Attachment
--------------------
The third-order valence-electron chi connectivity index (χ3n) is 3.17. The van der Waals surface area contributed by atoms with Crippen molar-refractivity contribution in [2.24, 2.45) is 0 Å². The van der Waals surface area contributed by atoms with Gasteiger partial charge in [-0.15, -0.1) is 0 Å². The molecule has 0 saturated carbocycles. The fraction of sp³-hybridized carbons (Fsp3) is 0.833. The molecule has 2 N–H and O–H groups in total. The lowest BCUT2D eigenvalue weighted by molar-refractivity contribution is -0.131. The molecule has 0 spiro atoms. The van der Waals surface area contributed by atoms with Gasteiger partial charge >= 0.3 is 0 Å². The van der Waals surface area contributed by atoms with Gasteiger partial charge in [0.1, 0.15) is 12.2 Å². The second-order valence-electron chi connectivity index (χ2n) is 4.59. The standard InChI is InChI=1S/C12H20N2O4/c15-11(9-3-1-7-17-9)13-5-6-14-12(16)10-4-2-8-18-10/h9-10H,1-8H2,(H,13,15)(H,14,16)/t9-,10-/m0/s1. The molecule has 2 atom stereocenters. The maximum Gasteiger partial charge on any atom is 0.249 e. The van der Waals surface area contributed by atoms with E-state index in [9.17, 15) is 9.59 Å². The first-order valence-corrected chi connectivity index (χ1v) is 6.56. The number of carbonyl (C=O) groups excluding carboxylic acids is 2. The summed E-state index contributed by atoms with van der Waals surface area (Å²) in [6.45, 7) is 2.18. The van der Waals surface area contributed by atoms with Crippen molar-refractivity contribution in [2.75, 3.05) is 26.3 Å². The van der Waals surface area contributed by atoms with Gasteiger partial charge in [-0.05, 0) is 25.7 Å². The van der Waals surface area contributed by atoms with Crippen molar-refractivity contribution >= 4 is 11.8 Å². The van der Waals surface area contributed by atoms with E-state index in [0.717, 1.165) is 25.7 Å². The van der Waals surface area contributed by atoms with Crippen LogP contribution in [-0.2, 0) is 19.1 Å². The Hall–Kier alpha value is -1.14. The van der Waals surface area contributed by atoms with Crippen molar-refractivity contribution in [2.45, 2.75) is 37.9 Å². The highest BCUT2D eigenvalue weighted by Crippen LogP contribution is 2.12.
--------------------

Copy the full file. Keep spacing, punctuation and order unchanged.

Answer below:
The third-order valence-electron chi connectivity index (χ3n) is 3.17. The van der Waals surface area contributed by atoms with Crippen molar-refractivity contribution in [2.24, 2.45) is 0 Å². The van der Waals surface area contributed by atoms with Gasteiger partial charge in [-0.15, -0.1) is 0 Å². The molecule has 0 saturated carbocycles. The fraction of sp³-hybridized carbons (Fsp3) is 0.833. The molecule has 2 N–H and O–H groups in total. The lowest BCUT2D eigenvalue weighted by molar-refractivity contribution is -0.131. The molecule has 0 spiro atoms. The van der Waals surface area contributed by atoms with Gasteiger partial charge >= 0.3 is 0 Å². The van der Waals surface area contributed by atoms with Gasteiger partial charge in [0.1, 0.15) is 12.2 Å². The second-order valence-electron chi connectivity index (χ2n) is 4.59. The standard InChI is InChI=1S/C12H20N2O4/c15-11(9-3-1-7-17-9)13-5-6-14-12(16)10-4-2-8-18-10/h9-10H,1-8H2,(H,13,15)(H,14,16)/t9-,10-/m0/s1. The molecule has 2 atom stereocenters. The maximum Gasteiger partial charge on any atom is 0.249 e. The van der Waals surface area contributed by atoms with E-state index in [9.17, 15) is 9.59 Å². The first-order valence-corrected chi connectivity index (χ1v) is 6.56. The number of carbonyl (C=O) groups excluding carboxylic acids is 2. The summed E-state index contributed by atoms with van der Waals surface area (Å²) in [6.45, 7) is 2.18. The van der Waals surface area contributed by atoms with Crippen molar-refractivity contribution in [2.75, 3.05) is 26.3 Å². The van der Waals surface area contributed by atoms with Gasteiger partial charge in [-0.05, 0) is 25.7 Å². The van der Waals surface area contributed by atoms with Crippen molar-refractivity contribution >= 4 is 11.8 Å². The van der Waals surface area contributed by atoms with E-state index in [0.717, 1.165) is 25.7 Å². The van der Waals surface area contributed by atoms with Crippen LogP contribution in [-0.2, 0) is 19.1 Å². The Hall–Kier alpha value is -1.14. The van der Waals surface area contributed by atoms with Crippen molar-refractivity contribution in [2.45, 2.75) is 37.9 Å². The highest BCUT2D eigenvalue weighted by Crippen LogP contribution is 2.12.